December 18 2014 Latest news:
Monday, November 5, 2012
Chris Hughton defended Robert Snodgrass over his role in the defining incident which tilted this gruelling Premier League clash in Norwich’s favour.
Stoke counterpart Tony Pulis suggested the Scottish international had not been touched by Andy Wilkinson for the free-kick that ultimately led to Bradley Johnson’s winner.
Pulis also insisted Charlie Adam was harshly treated following an earlier caution for simulation after an apparent shove from Javier Garrido.
Hughton was well aware of Pulis’ post-match views, but chose to place both skirmishes in the context of a frenetic top flight encounter rather than re-ignite the debate on cheating.
“I haven’t seen it (the goal) since but I have heard the comments,” he said. “I think it was the linesman on the far side who gave it and who obviously had a good view. If anything is labelled at Robert Snodgrass you have to say the same about Charlie Adam, who went down. If you are looking at incidents in a game there are so many and you are always going to pick out a few. It is a tough, physical game and you have to be able to deal with it.
“Sometimes when you are that close to an incident and you get a good view you are very confident in what you say. It is a little bit like the free-kick that was given in our favour. I know Stoke had a moan about it. If you are close you can make a good opinion, but it was a frenetic game against a good Stoke team.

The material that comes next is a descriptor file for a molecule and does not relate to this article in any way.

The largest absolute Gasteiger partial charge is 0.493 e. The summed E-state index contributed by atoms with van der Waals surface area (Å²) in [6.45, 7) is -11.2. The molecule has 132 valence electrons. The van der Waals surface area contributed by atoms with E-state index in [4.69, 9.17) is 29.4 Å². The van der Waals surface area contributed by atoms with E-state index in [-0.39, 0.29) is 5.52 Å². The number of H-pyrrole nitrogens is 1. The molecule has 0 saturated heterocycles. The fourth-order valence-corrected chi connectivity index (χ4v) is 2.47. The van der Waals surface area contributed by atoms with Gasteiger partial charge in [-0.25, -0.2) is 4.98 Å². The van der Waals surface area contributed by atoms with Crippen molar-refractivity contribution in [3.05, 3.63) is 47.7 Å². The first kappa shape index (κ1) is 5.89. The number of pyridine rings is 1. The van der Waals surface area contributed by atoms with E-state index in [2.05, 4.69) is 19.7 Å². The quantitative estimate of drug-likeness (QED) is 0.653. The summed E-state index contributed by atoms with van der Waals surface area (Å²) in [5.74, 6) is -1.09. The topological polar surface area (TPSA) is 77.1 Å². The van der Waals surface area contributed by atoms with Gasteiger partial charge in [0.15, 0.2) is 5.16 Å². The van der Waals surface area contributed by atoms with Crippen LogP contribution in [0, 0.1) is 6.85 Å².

“Certainly over the 90 minutes there were some (fouls) that went against us which I can certainly say shouldn’t have been given.”
Hughton felt the hosts made life hard for themselves before emerging with a second consecutive Premier League home win.
“What we needed to do at times was put more pressure on them. Could we have done better when we had the ball? Yes, particularly in the second half when we broke and got into some good areas,” he said. “We had two very good chances in the 90 minutes, apart from the goal. What we needed was to press them more but that takes a lot of energy.
“Against a team like Stoke it takes a lot out of you. If you look at the game I think we restricted them to Kenwyne Jones’ header and apart from that most of their chances were half chances.
“It was a very hard-fought encounter, but I don’t think you expect anything less. Stoke do what they do very well and what they have added is more quality in doing it. You look at their bench and the players they can bring on, it really has changed the status of their club.
“Particularly for us having to change two defensive players as well in that second half, I am really delighted with the win.”
Norwich’s third home league clean sheet this season also provided fresh proof of a new-found resolve.
“We are not making the individual errors that we had been,” said Hughton. “When we conceded goals, they came at bad times and you have to open up a little bit to try and get back into the game. That leaves you more open and you concede more. We certainly look more compact now. We are not scoring the amount of goals we would like, but you can’t have everything.
“At the moment we are looking a secure unit. We have spoken quite a few times about how earlier in the season we didn’t get the three points and in this division it is vital and valuable to get three points. We have got ourselves back to that previous level of performance and we are looking more solid.”